This is not a question of beauty; it's a question of integrity.  Much of the artwork we have looked at over the course of this study has been beautiful: we've looked at breathtaking landscapes, regal portraits, dramatic scenes of action and profundity; we've seen stained glass windows over 30 feet high, delicately precise still lifes, gold-plated sarcophagi, colorful Rococo portrait paintings, idealized Greek statuary, an unbelievable fresco by Michelangelo measuring over 130 feet long, the thick, oil paint globs of Van Gogh's artwork, and so much more—surely some degree of beauty is to be found in such wonderful creations.  But all of these works shared a common devotion to creative integrity on the part of the artist, whereas contemporary kitsch art devotes itself not to genuine creativity but instead marketability (and if pretty pictures is the way to satisfy an audience, then these artists will often sway that direction).  In the modern world of American consumerism, some artists shift their focus largely to commercial ends for that most common and widespread goal of our time: to make money.  It is still generally considered today that the better artist is the one who remains true to his or her own medium, craft, and subject, not the one who produces for the sake of public consumption, mass popularity, and personal acquisition of riches.  However, this type of art, especially in America, continues to rack in huge profits and sometimes even overshadows the more sincere artists.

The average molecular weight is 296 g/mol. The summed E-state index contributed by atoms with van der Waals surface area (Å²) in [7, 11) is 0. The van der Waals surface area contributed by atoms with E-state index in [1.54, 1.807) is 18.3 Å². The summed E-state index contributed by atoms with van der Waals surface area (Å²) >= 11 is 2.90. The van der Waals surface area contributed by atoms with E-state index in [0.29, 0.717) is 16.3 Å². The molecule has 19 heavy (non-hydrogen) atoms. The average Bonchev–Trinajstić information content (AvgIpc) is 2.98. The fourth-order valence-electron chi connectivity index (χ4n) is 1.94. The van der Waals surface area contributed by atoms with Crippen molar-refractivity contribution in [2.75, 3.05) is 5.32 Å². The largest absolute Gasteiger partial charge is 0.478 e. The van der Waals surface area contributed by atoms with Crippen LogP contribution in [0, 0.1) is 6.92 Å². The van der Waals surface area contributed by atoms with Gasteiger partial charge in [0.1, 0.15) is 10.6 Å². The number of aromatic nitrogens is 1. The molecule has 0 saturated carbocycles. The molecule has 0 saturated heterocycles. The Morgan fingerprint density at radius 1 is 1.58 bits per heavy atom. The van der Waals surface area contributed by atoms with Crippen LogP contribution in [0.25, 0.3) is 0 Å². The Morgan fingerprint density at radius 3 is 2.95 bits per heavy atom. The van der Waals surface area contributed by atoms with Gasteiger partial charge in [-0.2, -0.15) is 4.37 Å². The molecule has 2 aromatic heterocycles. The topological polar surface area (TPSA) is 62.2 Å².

Kitsch is fairly easy to spot.  An artist's disingenuous approach to a medium, genre, or subject will come out in his artwork.  One rather infamous example of kitsch is the paintings of Thomas Kinkade.  His hackneyed persistence, over the course of his nearly thirty-year career, with the same, repeated subject of cottages has been called tasteless and tacky and has earned the artist disrespect and scorn from critics and artists.  Though his art has been labeled "Christian," this self-proclaimed "painter of light" was known to have led a lifestyle unworthy of such a title; and yet Kinkade's cottage and Disney paintings remain among the most commercially successful bodies of artwork in the United States today.  Though the art world disdained him, this kitsch artist managed to earn millions by signing contracts with Hallmark and other commercial venues to generate greeting cards, calendars, puzzles, and a barrage of other retail products based on his paintings.  On numerous occasions and in several interviews, Kinkade publicly announced his indifference to the art community, claiming that he didn't care what the art world thought of him.  He could just, as my uncle says, "laugh all the way to the bank."  Thomas Kinkade died at his home in 2012 of an allegedly accidental drug and alcohol overdose.

Tuesday, December 9, 2014

Contemporary Art (pt. 8)

The invention of the internet has also brought in an entirely new genre of art: digital art.  This can range anywhere from Photoshop images to computer graphics.  In this medium, larger possibilities present themselves to the artist by way of multi-point perspective, broader color palettes, and, with high definition enhancement now, almost infinite space for design.  Above is a digital matte painting made in 2008 by digital artist Jaime Jasso.  Not all digital art embraces stylistic realism, but the medium most often sticks to that approach, since it applies to most of its main forms of production in the business and media world.  Today, digital art finds usefulness in everything from video games, tv shows, and motion pictures to commercial advertising, architectural design, underwater mapping, and countless other uses, both practical and artistic.  But what digital art has perhaps become most popular for in contemporary culture is its branch devoted to special effects, such as the kind we see in movies.

Saturday, December 6, 2014

Contemporary Art (pt. 7)